(iv) The word “God” has been translated as “Allah” in the Istilah Agama Kristian Bahasa Inggeris ke Bahasa Malaysia first published by the Catholic Bishops Conference of Malaysia in 1989;

(v) The Malay-Latin dictionary published in 1631 had translated “Deus” (the Latin word for God) as “Alia” as the Malay translation (exh. MP27);

(vii) In Bahasa Malaysia and Bahasa Indonesia, the word “Allah” has been used continuously in the printed edition of the Matthew’s Gospel in Malay in 1629, in the first complete Malay Bible in 1733 and in the second complete Malay Bible in 1879 until today in the perjanjian baru and the Alkitab;

(viii) Munshi Abdullah who is considered the father of modern Malay literature had translated the Gospels into Malay in 1852 and he translated the word “God” as “Allah”;

(ix) There was already a Bible translated into Bahasa Melayu in existence before 1957 which translation was carried out by the British and Foreign Bible Society where the word “Allah” was used (exh. MP28);

(x) There was also already in existence a prayer book published in Singapore on 3 January 1905 where the word “Allah” was used (exh. MP29);

(xi) There was also a publication entitled An Abridgment of the Christian Doctrine published in 1895 where the word “Allah” was used (exh. MP30);

(xii) Another publication entitled Hikajat Elkaniset published in 1874 also contains the word “Allah” (exh. MP31)

(xv) At least for the last three decades the Bahasa Malaysia congregation of the Catholic Church have been freely using the Alkitab, the Bahasa Indonesia translation of the Holy Bible wherein the word “Allah” appears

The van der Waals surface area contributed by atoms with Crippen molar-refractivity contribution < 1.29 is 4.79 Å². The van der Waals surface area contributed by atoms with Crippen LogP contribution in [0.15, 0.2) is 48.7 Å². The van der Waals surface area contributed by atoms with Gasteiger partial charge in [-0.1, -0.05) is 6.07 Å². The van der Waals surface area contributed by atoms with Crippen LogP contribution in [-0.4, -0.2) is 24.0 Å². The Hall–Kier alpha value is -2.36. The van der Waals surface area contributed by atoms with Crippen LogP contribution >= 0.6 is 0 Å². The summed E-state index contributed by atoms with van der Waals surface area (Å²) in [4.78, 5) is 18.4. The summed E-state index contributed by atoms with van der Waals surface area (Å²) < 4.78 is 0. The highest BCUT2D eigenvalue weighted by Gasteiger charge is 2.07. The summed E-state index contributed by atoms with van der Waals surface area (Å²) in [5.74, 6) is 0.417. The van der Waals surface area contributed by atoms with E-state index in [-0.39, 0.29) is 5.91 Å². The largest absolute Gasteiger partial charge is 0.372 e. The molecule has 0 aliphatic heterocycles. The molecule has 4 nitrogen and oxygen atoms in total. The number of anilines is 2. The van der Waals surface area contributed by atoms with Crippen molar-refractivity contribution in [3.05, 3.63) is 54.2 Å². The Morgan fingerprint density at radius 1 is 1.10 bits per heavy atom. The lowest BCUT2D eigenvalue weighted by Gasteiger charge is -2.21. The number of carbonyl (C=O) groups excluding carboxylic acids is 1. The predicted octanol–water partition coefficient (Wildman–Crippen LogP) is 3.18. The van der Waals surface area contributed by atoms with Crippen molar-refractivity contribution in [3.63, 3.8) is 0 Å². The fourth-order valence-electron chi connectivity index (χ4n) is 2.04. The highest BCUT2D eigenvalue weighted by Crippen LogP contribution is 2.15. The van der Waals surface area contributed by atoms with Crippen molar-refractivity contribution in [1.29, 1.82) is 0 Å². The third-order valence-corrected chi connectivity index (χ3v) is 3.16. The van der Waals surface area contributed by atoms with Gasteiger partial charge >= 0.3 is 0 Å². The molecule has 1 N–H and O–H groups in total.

Much ado about Nothing

Over the months, I have heard numerous views forwarded for and against the usage of the word “Allah” by the Catholic church. One argument continually shines bright but in fact means Nothing.

It is the emotional plea that Christians should stop using the name “Allah” so as not to offend feelings or sensitivities. This is in fact barely an argument and is utterly immature. Our ability to communicate would be rendered illusory if we constantly had to keep tabs of who we might be offending.

If you feel offended because something conflicts with your beliefs, my advice to you is: grow up and realise that the world is bigger than you and your beliefs.

We will never grow as a Nation if we cower to the childish displays of those purported to be offended or instructed by their political masters to be offended. The claims of those “offended” have no basis, rationality or reason and should never be respected.

If any feelings have indeed been offended, it certainly must’ve been the feelings of the Christians; to be told overnight that you can no longer pray to and worship Allah is pure heresy. It is arbitrary Government intervention into the affairs of a Religious group and it must never be tolerated!

To be Christ-like

Jesus had a very captivating philosophy that seems to have transcended the spirit of his time and place. The man himself was courageous and honourable.

For a man who seems to have undergone one of the most horrific backstabs in history, an arbitrary arrest, detention without trial, degrading treatment which included people insulting him, slapping him, scourging him to a bloody pulp, forced labour and eventually a slow and painful murder, he stayed true to his words — if an enemy strikes you on one cheek, offer him the other. He never complained that his feelings were hurt or that he was offended. He never objected, never even said a word. Lived by his message.